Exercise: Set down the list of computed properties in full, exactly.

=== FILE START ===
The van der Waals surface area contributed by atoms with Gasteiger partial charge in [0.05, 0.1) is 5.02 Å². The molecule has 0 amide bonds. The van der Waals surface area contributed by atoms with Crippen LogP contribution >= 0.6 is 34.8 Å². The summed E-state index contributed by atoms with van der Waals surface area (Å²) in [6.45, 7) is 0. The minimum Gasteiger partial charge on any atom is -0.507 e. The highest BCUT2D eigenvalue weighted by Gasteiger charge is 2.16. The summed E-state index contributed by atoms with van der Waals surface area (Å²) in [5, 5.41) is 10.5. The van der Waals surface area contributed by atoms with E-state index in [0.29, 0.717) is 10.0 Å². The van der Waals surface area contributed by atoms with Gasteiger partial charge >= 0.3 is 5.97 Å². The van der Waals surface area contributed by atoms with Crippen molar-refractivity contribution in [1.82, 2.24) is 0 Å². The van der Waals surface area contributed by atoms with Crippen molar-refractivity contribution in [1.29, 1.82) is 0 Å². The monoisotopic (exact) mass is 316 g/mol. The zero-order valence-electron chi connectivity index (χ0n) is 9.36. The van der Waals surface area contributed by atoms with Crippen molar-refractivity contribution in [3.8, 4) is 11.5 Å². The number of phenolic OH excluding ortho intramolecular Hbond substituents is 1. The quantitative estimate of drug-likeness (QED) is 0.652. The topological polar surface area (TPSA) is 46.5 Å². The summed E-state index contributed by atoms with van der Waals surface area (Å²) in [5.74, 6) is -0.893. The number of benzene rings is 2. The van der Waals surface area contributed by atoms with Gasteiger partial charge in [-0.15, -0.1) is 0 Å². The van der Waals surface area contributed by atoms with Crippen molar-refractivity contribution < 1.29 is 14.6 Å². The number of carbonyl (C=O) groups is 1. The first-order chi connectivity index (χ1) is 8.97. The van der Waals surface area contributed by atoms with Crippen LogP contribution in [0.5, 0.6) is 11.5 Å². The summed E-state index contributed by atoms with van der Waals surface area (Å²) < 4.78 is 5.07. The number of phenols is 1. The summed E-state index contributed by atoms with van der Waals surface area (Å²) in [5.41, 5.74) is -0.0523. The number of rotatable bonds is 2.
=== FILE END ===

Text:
The van der Waals surface area contributed by atoms with Gasteiger partial charge in [0.05, 0.1) is 5.02 Å². The molecule has 0 amide bonds. The van der Waals surface area contributed by atoms with Crippen LogP contribution >= 0.6 is 34.8 Å². The summed E-state index contributed by atoms with van der Waals surface area (Å²) in [6.45, 7) is 0. The minimum Gasteiger partial charge on any atom is -0.507 e. The highest BCUT2D eigenvalue weighted by Gasteiger charge is 2.16. The summed E-state index contributed by atoms with van der Waals surface area (Å²) in [5, 5.41) is 10.5. The van der Waals surface area contributed by atoms with E-state index in [0.29, 0.717) is 10.0 Å². The van der Waals surface area contributed by atoms with Gasteiger partial charge >= 0.3 is 5.97 Å². The van der Waals surface area contributed by atoms with Crippen molar-refractivity contribution in [1.82, 2.24) is 0 Å². The van der Waals surface area contributed by atoms with Crippen molar-refractivity contribution in [1.29, 1.82) is 0 Å². The monoisotopic (exact) mass is 316 g/mol. The zero-order valence-electron chi connectivity index (χ0n) is 9.36. The van der Waals surface area contributed by atoms with Crippen molar-refractivity contribution in [3.8, 4) is 11.5 Å². The number of phenolic OH excluding ortho intramolecular Hbond substituents is 1. The quantitative estimate of drug-likeness (QED) is 0.652. The topological polar surface area (TPSA) is 46.5 Å². The summed E-state index contributed by atoms with van der Waals surface area (Å²) in [5.74, 6) is -0.893. The number of benzene rings is 2. The van der Waals surface area contributed by atoms with Gasteiger partial charge in [-0.15, -0.1) is 0 Å². The van der Waals surface area contributed by atoms with Crippen molar-refractivity contribution < 1.29 is 14.6 Å². The number of carbonyl (C=O) groups is 1. The first-order chi connectivity index (χ1) is 8.97. The van der Waals surface area contributed by atoms with Crippen LogP contribution in [0.5, 0.6) is 11.5 Å². The summed E-state index contributed by atoms with van der Waals surface area (Å²) < 4.78 is 5.07. The number of phenols is 1. The summed E-state index contributed by atoms with van der Waals surface area (Å²) in [5.41, 5.74) is -0.0523. The number of rotatable bonds is 2.